Experimenting with the picture format remains a relatively uncharted territory of contemporary cinema. Apart from Xavier Dolan’s Mommy (2014), it is rather difficult to recall any other such film that would score major success with the general audience.
Belgian director Gust Van den Berghe recently tried to fill in this gap with his latest film, Lucifer, which stands out right away thanks to its untraditional picture format. Without much ado with calculating the best aspect ratio of the rectangle format, Van den Berghe throws the concept away and opts for the round format instead.
Thanks to this format, the director is able to force the audience to perceive the picture as if through a telescope and/or a microscope. He consistently applies this dichotomy to change the mood and pace of the film. In certain moments, the silver screen is rather unwilling to communicate with the audience and is really tight-fisted when it comes to revealing events and information – the viewers can’t help feeling that they are watching the film from another planet. Immediately afterwards, though, the director switches to the “microscope mode”, revealing the innermost secrets and desires of the leading characters.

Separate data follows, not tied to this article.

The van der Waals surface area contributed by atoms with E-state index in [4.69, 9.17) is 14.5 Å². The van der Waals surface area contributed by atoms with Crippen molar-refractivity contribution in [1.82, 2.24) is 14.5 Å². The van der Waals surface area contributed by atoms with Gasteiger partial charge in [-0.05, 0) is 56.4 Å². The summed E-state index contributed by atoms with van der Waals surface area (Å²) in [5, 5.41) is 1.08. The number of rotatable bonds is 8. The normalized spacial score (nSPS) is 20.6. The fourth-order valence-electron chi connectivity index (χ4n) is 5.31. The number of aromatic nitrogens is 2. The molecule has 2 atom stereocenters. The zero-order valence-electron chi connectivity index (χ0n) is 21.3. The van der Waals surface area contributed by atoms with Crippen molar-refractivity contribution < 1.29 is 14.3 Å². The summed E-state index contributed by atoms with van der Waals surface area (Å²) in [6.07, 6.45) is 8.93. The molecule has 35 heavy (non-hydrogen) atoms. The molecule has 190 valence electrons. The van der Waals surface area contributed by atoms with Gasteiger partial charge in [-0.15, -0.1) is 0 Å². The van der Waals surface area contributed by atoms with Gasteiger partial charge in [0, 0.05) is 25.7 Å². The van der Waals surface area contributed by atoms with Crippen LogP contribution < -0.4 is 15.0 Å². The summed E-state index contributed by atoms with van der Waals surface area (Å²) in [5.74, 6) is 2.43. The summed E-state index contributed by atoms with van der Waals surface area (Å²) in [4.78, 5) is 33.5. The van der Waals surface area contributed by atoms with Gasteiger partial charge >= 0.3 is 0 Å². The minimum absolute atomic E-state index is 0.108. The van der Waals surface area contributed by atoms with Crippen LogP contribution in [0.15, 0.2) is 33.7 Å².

As the title suggests, the film speaks of the fallen angel who en route from Heaven to Hell makes a brief stop in earthly world, which happens to be a Mexican hamlet; however, the main character is not the Devil himself but an older Mexican woman who lives with her “paralysed” brother and her granddaughter.
While Lucifer is far from an angel, he has not yet become the Devil, either; on the contrary, he is the first being that has ever tasted both good and evil and is about to pass his knowledge onto the mortals. Using this premise, Van den Berghe reveals the poetics and simplicity of Mexican villagers and their unfaltering faith in miracles despite the hard life.
By Adam Straka
Translated by Daniel Borský